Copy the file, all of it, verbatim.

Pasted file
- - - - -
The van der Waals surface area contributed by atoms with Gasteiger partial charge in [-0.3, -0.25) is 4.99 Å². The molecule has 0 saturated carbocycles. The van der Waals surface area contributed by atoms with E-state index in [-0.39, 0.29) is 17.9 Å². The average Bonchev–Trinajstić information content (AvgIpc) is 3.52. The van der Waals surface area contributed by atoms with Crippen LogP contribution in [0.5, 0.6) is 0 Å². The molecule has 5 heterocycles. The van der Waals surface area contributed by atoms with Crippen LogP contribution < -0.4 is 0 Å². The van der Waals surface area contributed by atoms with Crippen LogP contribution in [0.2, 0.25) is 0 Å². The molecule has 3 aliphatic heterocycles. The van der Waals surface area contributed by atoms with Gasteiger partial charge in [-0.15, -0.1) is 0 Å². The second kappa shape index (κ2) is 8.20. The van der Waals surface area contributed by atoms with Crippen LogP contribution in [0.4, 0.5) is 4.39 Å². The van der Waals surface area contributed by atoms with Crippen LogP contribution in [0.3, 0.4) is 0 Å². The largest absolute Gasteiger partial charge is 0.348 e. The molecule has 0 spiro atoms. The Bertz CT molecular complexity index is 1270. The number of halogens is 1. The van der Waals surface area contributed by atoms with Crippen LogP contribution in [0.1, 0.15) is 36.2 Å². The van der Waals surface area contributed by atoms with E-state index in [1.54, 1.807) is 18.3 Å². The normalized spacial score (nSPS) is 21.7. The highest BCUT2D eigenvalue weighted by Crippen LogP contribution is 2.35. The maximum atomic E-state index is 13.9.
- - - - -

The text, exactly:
The van der Waals surface area contributed by atoms with Gasteiger partial charge in [-0.3, -0.25) is 4.99 Å². The molecule has 0 saturated carbocycles. The van der Waals surface area contributed by atoms with E-state index in [-0.39, 0.29) is 17.9 Å². The average Bonchev–Trinajstić information content (AvgIpc) is 3.52. The van der Waals surface area contributed by atoms with Crippen LogP contribution in [0.5, 0.6) is 0 Å². The molecule has 5 heterocycles. The van der Waals surface area contributed by atoms with Crippen LogP contribution < -0.4 is 0 Å². The van der Waals surface area contributed by atoms with Crippen LogP contribution in [0.2, 0.25) is 0 Å². The molecule has 3 aliphatic heterocycles. The van der Waals surface area contributed by atoms with Gasteiger partial charge in [-0.15, -0.1) is 0 Å². The second kappa shape index (κ2) is 8.20. The van der Waals surface area contributed by atoms with Crippen LogP contribution in [0.4, 0.5) is 4.39 Å². The van der Waals surface area contributed by atoms with Crippen LogP contribution in [0.3, 0.4) is 0 Å². The largest absolute Gasteiger partial charge is 0.348 e. The molecule has 0 spiro atoms. The Bertz CT molecular complexity index is 1270. The number of halogens is 1. The van der Waals surface area contributed by atoms with Crippen LogP contribution in [0.1, 0.15) is 36.2 Å². The van der Waals surface area contributed by atoms with E-state index in [1.54, 1.807) is 18.3 Å². The normalized spacial score (nSPS) is 21.7. The highest BCUT2D eigenvalue weighted by Crippen LogP contribution is 2.35. The maximum atomic E-state index is 13.9.